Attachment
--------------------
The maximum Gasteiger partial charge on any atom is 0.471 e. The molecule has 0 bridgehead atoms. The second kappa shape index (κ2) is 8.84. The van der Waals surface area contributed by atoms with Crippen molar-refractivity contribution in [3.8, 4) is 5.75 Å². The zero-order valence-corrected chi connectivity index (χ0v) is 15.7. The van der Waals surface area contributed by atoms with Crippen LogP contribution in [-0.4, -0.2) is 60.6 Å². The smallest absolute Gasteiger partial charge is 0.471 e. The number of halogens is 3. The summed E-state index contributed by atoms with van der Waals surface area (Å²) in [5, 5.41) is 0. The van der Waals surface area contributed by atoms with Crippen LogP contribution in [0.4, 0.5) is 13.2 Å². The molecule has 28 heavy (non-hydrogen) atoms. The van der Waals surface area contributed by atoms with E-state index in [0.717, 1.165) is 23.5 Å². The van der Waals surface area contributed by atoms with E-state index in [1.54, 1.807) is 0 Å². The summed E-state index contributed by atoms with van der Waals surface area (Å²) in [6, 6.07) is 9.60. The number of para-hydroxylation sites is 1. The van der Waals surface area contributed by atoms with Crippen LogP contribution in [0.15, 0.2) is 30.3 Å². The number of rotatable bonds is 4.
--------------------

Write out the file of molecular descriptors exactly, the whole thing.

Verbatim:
The maximum Gasteiger partial charge on any atom is 0.471 e. The molecule has 0 bridgehead atoms. The second kappa shape index (κ2) is 8.84. The van der Waals surface area contributed by atoms with Crippen molar-refractivity contribution in [3.8, 4) is 5.75 Å². The zero-order valence-corrected chi connectivity index (χ0v) is 15.7. The van der Waals surface area contributed by atoms with Crippen LogP contribution in [-0.4, -0.2) is 60.6 Å². The smallest absolute Gasteiger partial charge is 0.471 e. The number of halogens is 3. The summed E-state index contributed by atoms with van der Waals surface area (Å²) in [5, 5.41) is 0. The van der Waals surface area contributed by atoms with Crippen LogP contribution in [0.4, 0.5) is 13.2 Å². The molecule has 28 heavy (non-hydrogen) atoms. The van der Waals surface area contributed by atoms with E-state index in [0.717, 1.165) is 23.5 Å². The van der Waals surface area contributed by atoms with E-state index in [1.54, 1.807) is 0 Å². The summed E-state index contributed by atoms with van der Waals surface area (Å²) in [6, 6.07) is 9.60. The number of para-hydroxylation sites is 1. The van der Waals surface area contributed by atoms with Crippen LogP contribution in [0.15, 0.2) is 30.3 Å². The number of rotatable bonds is 4.